As a student, the books assigned in school shape our perception of the world. However, it is important to note that not only the content of the book, but the author is crucial to a student’s knowledge. Lack of diversity is a pressing issue in education and we are seeing authors of color get little to no attention for the books they write. This is causing a scattered curriculum and authors of color being underrepresented on English curriculums. This is creating negative perceptions of people of color, as POC authors are looked upon as “not good enough” compared to their fellow white authors. This is leading to negative stereotypes about minorities. According to a 2019 study by the Diversity and Baseline Survey by Lee and Low Books, 76% of published books were by white authors. This speaks to just how much domination that non-POC authors have, how they are ‘trusted’ more by publishers. As stated by a senior-level publicist at a major publishing imprint (who chose to withhold her identity), “Authors of color were often not a priority therefore there was NO budget for them, whereas that was not the case for white authors.The effect on Black publishers sent the crushing message about the value of nurturing new Black talent, and by setting up Black books for failure, they, also set up their colleagues for failure as well.” Not only are POC authors being stripped away of the hard work they put into writing these books, but they are also gaining negative stereotypes in society. Furthermore, as a student, I see that there is an unchanging nature of English curriculum. We are taught using the same material and content that was used decades ago. Studying using “the classics” is not going to help change the perception of students’ for the better. In fact, the unchanging nature of English curriculum is not allowing us to grow from the very history our country holds.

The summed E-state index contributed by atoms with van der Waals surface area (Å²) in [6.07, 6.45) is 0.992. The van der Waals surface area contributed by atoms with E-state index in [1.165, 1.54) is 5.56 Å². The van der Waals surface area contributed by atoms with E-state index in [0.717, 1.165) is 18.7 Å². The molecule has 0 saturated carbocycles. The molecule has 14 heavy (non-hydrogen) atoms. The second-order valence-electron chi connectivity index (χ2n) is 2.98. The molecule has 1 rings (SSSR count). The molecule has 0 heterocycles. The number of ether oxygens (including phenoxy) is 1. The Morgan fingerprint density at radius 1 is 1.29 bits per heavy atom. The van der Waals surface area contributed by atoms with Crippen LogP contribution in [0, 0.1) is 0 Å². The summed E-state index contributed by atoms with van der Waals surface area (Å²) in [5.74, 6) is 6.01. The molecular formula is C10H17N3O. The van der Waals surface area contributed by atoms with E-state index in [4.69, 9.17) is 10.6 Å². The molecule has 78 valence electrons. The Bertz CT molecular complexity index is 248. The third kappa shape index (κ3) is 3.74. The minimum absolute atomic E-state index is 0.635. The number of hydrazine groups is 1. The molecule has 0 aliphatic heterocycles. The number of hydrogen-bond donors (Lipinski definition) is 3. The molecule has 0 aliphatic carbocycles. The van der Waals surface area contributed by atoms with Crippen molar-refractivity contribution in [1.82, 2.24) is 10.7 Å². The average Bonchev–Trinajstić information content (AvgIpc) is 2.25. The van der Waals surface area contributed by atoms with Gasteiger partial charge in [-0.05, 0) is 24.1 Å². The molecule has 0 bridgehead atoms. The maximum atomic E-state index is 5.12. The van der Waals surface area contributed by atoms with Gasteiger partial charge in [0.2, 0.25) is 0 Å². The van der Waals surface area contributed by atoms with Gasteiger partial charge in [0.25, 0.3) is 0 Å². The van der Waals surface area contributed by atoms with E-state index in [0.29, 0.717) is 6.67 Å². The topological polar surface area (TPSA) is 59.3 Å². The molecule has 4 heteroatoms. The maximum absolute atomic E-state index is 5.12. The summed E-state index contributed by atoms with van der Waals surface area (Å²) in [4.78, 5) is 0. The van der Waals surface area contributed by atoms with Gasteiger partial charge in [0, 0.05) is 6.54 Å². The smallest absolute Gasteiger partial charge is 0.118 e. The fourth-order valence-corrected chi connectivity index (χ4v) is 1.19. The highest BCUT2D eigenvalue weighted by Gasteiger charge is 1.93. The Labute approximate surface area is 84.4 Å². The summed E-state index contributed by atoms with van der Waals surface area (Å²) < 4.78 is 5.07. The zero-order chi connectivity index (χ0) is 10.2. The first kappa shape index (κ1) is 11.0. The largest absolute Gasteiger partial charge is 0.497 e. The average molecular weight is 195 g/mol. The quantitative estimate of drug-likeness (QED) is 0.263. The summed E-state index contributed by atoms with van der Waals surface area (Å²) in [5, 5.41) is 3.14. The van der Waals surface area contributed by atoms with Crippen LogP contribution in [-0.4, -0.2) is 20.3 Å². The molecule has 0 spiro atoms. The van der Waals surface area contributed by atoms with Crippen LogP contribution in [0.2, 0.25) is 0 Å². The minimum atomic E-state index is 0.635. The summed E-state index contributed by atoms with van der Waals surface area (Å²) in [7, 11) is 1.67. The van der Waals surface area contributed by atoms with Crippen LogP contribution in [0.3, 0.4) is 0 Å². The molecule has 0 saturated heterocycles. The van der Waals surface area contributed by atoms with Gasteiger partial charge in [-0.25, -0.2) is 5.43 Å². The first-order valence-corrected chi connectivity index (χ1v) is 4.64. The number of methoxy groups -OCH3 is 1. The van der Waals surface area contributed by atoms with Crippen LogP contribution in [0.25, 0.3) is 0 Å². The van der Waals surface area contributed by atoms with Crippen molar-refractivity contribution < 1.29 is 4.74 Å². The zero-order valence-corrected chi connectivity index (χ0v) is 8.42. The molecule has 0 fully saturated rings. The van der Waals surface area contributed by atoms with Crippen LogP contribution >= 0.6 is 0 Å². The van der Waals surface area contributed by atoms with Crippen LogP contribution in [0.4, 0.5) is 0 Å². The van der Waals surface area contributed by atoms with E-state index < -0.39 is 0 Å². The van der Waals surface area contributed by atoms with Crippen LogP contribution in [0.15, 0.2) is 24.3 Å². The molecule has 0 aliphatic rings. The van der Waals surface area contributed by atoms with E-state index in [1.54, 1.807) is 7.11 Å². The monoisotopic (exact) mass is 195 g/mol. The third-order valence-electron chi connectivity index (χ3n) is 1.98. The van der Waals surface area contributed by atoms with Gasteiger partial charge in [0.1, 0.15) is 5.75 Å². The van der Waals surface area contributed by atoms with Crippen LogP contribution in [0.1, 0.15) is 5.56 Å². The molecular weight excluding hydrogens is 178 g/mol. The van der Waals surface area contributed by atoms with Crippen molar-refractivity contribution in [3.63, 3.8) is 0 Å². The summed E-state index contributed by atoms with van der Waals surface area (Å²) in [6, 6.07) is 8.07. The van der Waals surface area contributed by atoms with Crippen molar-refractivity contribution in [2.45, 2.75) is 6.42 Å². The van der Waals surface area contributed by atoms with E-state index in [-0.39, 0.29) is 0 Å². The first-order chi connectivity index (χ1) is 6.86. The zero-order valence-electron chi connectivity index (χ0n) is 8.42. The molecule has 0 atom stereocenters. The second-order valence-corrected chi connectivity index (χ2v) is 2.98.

The generations to come are impacted by what they see and learn throughout their years of schooling. Whatever they are exposed to will have a crucial factor in their biases and perceptions. It is imperative that we start not only accepting the truth, but make a change for the better. As the leaders of today, we need to start looking past our differences. We need to honor the hard work that everyone puts into their work, regardless of their race or any other factor. Do your part and acknowledge minorities. Stand up for them when they are being oppressed. In a country where a POC has been elected the President of the United States, it may be hard for some to believe that our country has not moved past racial oppression. However, even though we have made improvements, there is still a lot of change that needs to be done. The first step that students can take is to go online and look for any of the voices from marginalized communities. In History classes, we should mandate POC studies - learning about all different aspects of continents like Asia or Africa. Ethnic classes for all students will open their perspective and allow them to gain valuable information. In addition, a similar effect may be initiated when students start to read books that are written by POC authors. Their personal stories and experiences will greatly inform your point of view. Try to find the opportunity to spend time with someone from a marginalized group, it could even be a fellow classmate! You must focus on listening to them to learn as much as you can. Use the space you have to educate your community. Speak out against the injustices you see and confront the bad treatment. Teachers can start implementing these measures into their daily lessons. As students, we are so much more capable than we might be shown, try to make a difference in your community to help our countries minorities.